“There’s a special place in my heart for Sportsters, but in this matchup I gotta’ say the Indian makes an interesting alternative. Old-but-new looks and solid performance are nice to have, and of course, the fact that it comes from the oldest American manufacturer has to count for something. If you are looking for a used Indian Scout Bobber for sale, right now you can expect to pay almost retail as they seem to be holding their value, according to Kelly Blue Book.”
My wife and fellow motorcycle writer, Allyn Hinton, says, “I like the black-out look, very slick and sinister. The seat isn’t as comfortable as I would like and I’m kinda glad I don’t have anything down there that would get pinched on a bump ’cause I can see that happening. The center of gravity is low, so maneuvering is very balanced. The seat height is super low, so those of us height-challenged folks will flat-foot it, no problem, but taller folks might feel a bit clam-shelled. It’s quite lightweight, of course, since it is a bobber. The engine has plenty of get-up-and-go and you will definitely feel the low-down grunt. I like it. It’s a bare-bones bike, which means when you ride, it’s just you and the machine. That can be a very nice feeling.”
Is the Indian Scout Bobber fast?
The Indian Scout Bobber isn’t quite as fast as the FTR1200, but not shabby for a cruiser-based bike.
According to data collected by zeroto60times.com, the 2018 Indian Scout Bobber, which was the first year of this current generation, makes a respectable showing for 0-60 mph in 4.0 seconds and a quarter mile in 12.7 seconds. With a Scout Bobber top speed governed at about 128 mph, you could say that the Scout Bobber is fast and quick.
Can a beginner ride a Indian Scout Bobber?
The Scout Boober has a low seat height. The short path to the ground when putting your feet down and being able to flat-foot at a stop inspires confidence in beginner riders.
There are no higher electronics on the Scout Bobber unless you go for an ABS model. If this is your first bike and improving your skillset is your goal, learning on a bare-bones bike without traction control, rides and power modes, cruise control, or fancy technology like wheelie control ensures you develop a good command of motorcycle operation. If this is your first bike and you want to ride without complicating your learning curve, a bike with higher electronics is more forgiving.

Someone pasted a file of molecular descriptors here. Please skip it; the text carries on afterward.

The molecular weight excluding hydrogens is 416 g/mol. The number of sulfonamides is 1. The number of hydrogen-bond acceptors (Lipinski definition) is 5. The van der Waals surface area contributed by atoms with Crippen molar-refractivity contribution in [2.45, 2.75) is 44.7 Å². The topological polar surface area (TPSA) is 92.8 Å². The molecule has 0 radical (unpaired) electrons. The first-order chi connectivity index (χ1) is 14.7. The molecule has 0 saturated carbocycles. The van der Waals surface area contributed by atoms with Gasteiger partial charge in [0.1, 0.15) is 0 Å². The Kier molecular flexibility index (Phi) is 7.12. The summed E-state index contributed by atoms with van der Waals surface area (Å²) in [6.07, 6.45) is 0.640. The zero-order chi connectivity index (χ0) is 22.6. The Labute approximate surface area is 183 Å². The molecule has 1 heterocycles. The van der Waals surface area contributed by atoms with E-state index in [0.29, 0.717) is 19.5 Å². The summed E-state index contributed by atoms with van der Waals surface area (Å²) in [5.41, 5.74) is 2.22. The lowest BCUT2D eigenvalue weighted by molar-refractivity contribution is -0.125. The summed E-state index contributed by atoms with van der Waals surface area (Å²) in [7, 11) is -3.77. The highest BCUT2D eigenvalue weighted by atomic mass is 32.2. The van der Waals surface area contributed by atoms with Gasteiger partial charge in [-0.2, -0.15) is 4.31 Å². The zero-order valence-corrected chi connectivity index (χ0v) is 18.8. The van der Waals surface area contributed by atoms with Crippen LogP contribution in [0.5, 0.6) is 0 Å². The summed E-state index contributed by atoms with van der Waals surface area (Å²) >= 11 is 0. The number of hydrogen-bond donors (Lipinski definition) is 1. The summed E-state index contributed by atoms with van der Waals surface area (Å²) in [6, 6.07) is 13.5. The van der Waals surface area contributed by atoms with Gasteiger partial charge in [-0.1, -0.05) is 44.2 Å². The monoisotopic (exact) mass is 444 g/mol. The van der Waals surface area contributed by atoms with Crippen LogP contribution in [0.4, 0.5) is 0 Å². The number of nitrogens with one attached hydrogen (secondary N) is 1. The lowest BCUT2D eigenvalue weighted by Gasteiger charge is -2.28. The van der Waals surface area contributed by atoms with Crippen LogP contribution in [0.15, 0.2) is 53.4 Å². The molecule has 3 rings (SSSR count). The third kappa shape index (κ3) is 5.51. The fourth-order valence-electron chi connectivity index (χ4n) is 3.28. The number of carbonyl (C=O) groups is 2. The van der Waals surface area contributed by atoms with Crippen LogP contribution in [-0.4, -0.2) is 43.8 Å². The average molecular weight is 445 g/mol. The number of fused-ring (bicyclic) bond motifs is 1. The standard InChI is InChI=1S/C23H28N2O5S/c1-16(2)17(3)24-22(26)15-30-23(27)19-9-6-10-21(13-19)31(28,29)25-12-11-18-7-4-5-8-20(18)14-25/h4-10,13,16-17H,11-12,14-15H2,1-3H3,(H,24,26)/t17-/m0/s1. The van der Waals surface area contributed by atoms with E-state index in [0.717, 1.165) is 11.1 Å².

For an entry-level rider, consider the Scout Bobber Sixty. It still has nice performance but with a lower-displacement engine. Lower horsepower is more manageable and the Sixty is less expensive, making it an attractive option for folks new to two wheels.
What is the difference between Indian Scout and Scout Bobber?
There is more than just a styling difference between the Scout and the Scout Bobber. Going back to their origins, the bobber – originally called “bob-jobs” – were bikes stripped down to bare essentials removing any excess weight that was not necessary for performance. This included bobbing the fenders down to the minimum for fling control. These essential-only characteristics are a part of the Scout Bobber’s departure from the Scout.
The Scout and Scout Bobber have the same engine and transmission, but there are differences in the frame and suspension. The Bobber has a different rear subframe, shorter rear suspension travel, and lower ground clearance than the Scout. The results are a less forgiving ride over bumpy surfaces and the low-hanging pegs on the Bobber reduce the lean angle so you’ll scrape earlier getting even a little aggressive in the corners.
The Scout has a two-up sport seat that invites a friend to join you on your ride. The Scout Bobber leaves no doubt that you came alone and and plan to leave alone with its bare-bones solo seat.
Are bobbers hard to ride?
Considering that bobbers are stripped-down versions of other motorcycles, they’re no harder to ride than the full-component bikes from which they were made. Nothing in the bobbing process makes the bobbed model more difficult to ride, though the cut-down fenders reduce fling control making you more prone to getting wet from splash or pelted with dirt and gravel.
Is Indian Scout Bobber good for long rides?
The short answers is, no. The Scout Bobber has a relaxed riding position, but it’s not the long-distance comfort like you’d have on a touring bike. You may experience a slouchy ache in your back the relaxed posture gives mid-way into long rides especially given that the minimalistic seat doesn’t allow for repositioning your butt. The seat on the Scout Bobber is also rather hard in keeping with its bobber vibe and there’s no optional gel seat available in the accessories catalog.